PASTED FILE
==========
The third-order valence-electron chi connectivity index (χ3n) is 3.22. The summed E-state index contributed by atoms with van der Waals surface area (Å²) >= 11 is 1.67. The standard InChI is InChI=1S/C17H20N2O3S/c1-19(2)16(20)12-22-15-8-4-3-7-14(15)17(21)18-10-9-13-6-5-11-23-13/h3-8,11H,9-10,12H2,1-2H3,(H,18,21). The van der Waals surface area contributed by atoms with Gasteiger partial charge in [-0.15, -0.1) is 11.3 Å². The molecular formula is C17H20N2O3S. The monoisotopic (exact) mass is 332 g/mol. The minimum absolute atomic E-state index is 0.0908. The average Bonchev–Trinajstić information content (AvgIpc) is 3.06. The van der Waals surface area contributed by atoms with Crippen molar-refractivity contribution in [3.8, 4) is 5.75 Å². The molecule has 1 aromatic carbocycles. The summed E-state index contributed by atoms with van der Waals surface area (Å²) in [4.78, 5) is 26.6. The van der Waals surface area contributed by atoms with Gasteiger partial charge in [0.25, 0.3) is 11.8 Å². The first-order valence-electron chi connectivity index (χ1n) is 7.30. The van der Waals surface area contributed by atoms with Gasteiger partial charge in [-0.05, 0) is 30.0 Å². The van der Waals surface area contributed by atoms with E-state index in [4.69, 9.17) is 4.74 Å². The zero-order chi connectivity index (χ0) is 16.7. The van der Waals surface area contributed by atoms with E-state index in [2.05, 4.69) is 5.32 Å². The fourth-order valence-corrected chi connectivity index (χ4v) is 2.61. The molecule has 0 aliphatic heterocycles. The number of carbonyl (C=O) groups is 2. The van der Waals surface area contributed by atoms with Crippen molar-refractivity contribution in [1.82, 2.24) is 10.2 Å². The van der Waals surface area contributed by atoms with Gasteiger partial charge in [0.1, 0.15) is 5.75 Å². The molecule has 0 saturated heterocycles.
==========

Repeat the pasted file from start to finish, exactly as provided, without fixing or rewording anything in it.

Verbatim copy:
The third-order valence-electron chi connectivity index (χ3n) is 3.22. The summed E-state index contributed by atoms with van der Waals surface area (Å²) >= 11 is 1.67. The standard InChI is InChI=1S/C17H20N2O3S/c1-19(2)16(20)12-22-15-8-4-3-7-14(15)17(21)18-10-9-13-6-5-11-23-13/h3-8,11H,9-10,12H2,1-2H3,(H,18,21). The van der Waals surface area contributed by atoms with Gasteiger partial charge in [-0.15, -0.1) is 11.3 Å². The molecular formula is C17H20N2O3S. The monoisotopic (exact) mass is 332 g/mol. The minimum absolute atomic E-state index is 0.0908. The average Bonchev–Trinajstić information content (AvgIpc) is 3.06. The van der Waals surface area contributed by atoms with Crippen molar-refractivity contribution in [3.8, 4) is 5.75 Å². The molecule has 1 aromatic carbocycles. The summed E-state index contributed by atoms with van der Waals surface area (Å²) in [4.78, 5) is 26.6. The van der Waals surface area contributed by atoms with Gasteiger partial charge in [0.25, 0.3) is 11.8 Å². The first-order valence-electron chi connectivity index (χ1n) is 7.30. The van der Waals surface area contributed by atoms with Gasteiger partial charge in [-0.05, 0) is 30.0 Å². The van der Waals surface area contributed by atoms with E-state index in [4.69, 9.17) is 4.74 Å². The zero-order chi connectivity index (χ0) is 16.7. The van der Waals surface area contributed by atoms with E-state index in [2.05, 4.69) is 5.32 Å². The fourth-order valence-corrected chi connectivity index (χ4v) is 2.61. The molecule has 0 aliphatic heterocycles. The number of carbonyl (C=O) groups is 2. The van der Waals surface area contributed by atoms with Crippen molar-refractivity contribution in [1.82, 2.24) is 10.2 Å². The van der Waals surface area contributed by atoms with Gasteiger partial charge in [0.1, 0.15) is 5.75 Å². The molecule has 0 saturated heterocycles.